- Slow Computer
- System crashes
- Connects to the internet without permission
- Installs itself without permissions
- Can't be uninstalled via Control Panel
Nullbyte Ransomware can cause you a major headache if it manages to slither onto your system; yet, we cannot call this particular ransomware program a dangerous threat. The reason is that even though this infection targets most of your personal files and encrypts them in the hope of extorting money from you in return for the decryption key, there is indeed a free decryption tool available on the net that can recover your files. Therefore, we do not recommend paying these criminals the demanded ransom fee because it would be just money down the drain. However, even if such a file recovery tool exists, we do not suggest that you start looking for it and use it unless you have advanced IT knowledge. In any case, the first thing you should do to restore your computer is remove Nullbyte Ransomware immediately. If you read our full article, you will learn how you can actually avoid similar attacks and we will also reveal how to eliminate this threat source.
There are two main ways for this malware infection to sneak onto your computer. First, the most frequently used method by criminals to spread ransomware is via spam e-mail campaigns. This means that you get a fake e-mail claiming to be something very important for you to see. This spam has an attachment that is indeed a disguised executable file looking like an image or document containing a fake invoice of some sort. You may believe that it is impossible for spam mails to get through your spam filter undetected, but you must revise your belief system in that case because Nullbyte Ransomware does appear somehow on your system. It is possible that such spam e-mails have a totally believable and legitimate-looking sender address to trick the filter and you, too. But the major weapon is most likely the subject of these mails. This can be anything to do with credit cards, invoices, bookings, so practically any topic that would glue your eyes to the mail and make you want to open it right away. Once you open such a mail, it is quite likely that you will also download and run the attached file that is supposed to contain the alleged wrong credit card details or the messed up hotel booking. You should know that when you actually open this downloaded file, you activate this ransomware. The problem is that by the time you manage to delete Nullbyte Ransomware from your computer, all your files will be encrypted and inaccessible.
Another way in which this infection can infiltrate your operating system is through an application called
Necrobot, which is indeed a PokemonGo cheat. When you download this program from questionable sources, unfamiliar file-sharing websites, there is a good chance that you will get infected with this ransomware, too. You should stay away from such sites anyway because you may easily drop a whole bundle of threats onto your computer by clicking on any third-party content there. This means that it would be best for you to run a full-system malware scan after you remove Nullbyte Ransomware because chances are there are other threats on your computer as well.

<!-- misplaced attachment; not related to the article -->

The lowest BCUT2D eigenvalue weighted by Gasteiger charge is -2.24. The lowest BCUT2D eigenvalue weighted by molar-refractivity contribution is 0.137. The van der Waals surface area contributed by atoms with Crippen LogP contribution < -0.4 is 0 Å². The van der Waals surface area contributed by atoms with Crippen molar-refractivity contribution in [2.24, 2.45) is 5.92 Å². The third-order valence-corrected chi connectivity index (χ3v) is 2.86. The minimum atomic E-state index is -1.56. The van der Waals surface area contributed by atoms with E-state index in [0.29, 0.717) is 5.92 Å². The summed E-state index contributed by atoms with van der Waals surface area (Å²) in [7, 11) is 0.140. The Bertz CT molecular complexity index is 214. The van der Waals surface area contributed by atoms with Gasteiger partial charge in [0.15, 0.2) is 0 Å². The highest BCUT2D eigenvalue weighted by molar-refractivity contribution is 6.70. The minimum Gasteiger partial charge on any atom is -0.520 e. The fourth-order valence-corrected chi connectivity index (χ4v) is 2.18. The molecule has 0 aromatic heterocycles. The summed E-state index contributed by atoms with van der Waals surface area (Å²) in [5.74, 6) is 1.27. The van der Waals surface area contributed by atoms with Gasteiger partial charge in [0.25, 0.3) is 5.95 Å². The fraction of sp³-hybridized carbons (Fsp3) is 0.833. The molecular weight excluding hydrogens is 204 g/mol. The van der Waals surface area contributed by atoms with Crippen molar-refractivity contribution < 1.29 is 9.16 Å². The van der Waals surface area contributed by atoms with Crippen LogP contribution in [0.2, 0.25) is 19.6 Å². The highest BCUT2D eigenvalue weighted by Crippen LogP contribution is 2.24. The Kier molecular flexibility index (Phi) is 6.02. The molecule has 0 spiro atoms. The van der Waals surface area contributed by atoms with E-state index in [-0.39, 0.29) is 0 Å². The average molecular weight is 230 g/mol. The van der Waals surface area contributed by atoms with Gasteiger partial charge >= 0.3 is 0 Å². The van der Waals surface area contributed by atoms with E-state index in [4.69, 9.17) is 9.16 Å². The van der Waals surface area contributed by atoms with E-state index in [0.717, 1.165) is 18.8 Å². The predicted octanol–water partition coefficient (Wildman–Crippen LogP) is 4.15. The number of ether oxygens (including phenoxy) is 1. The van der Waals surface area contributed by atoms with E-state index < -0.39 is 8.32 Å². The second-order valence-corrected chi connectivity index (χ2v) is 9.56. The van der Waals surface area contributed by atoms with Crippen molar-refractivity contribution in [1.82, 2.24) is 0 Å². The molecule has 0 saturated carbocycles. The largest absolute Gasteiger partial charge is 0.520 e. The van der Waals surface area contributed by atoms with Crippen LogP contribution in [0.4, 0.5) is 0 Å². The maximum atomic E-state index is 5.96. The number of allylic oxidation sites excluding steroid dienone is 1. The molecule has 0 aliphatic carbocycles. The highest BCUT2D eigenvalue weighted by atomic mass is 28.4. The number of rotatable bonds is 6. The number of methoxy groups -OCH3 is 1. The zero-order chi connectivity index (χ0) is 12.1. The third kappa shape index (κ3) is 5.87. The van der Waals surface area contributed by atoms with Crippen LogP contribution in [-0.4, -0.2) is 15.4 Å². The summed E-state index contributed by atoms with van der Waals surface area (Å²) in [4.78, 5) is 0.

After you initiate this attack by running the downloaded file, it will target your photos, videos, documents, and other file types that could be important to you and encrypt them with an AES algorithm; most likely AES-256, which is a very often used algorithm by ransomware authors. The whole process could take less than a minute depending on the number of files affected and the performance of your PC, too. All the encrypted files get a “_nullbyte” extension, but you will surely find out about the attack from the ransom note window it displays on your screen. This window stays always on top, so even if you try to run any programs, they would open underneath it. However, this window does not cover the full screen and can be moved away, which will come in handy when you want to delete Nullbyte Ransomware.
This ransom note informs you about the encryption and that the only way for you to get the essential decryption key is to pay 0.1 Bitcoin ($63) to the provided Bitcoin wallet. Although this amount does not count as a steep price compared to the 0.2 to 2 BTC that criminals generally may demand from their victims, we do not advise you to pay no matter how dire the situation seems. The truth is that this particular ransomware can be decrypted by using a tool you can find on the web. We do not suggest that you try to find and use this tool, though, if you are an inexperienced computer user; you may cause more problems than you could handle. Thus, you can ask a friend or an IT expert to help you with this. However, first of all, you should remove Nullbyte Ransomware from your system.
This is also what you should do if you are lucky enough to have a recent backup of your files on a removable media. And, after this attack, hopefully, you will regularly make a copy to be on the safe side. Strangely enough, it is easier to delete this potentially dangerous threat than you would think. All you need to do is locate and bin the malicious executable file you downloaded from the spam e-mail or through the Necrobot application. We have included the necessary steps below if you need a bit of help, even though there is really not much to add; it is that simple. We hope that it is clear now how you can protect your computer from similar attacks. But even if you try to be more alert, you may still get infected in other ways. If you want proper protection for your computer against all existing malware infections, we suggest that you install a reliable anti-malware application.
How to remove Nullbyte Ransomware from Windows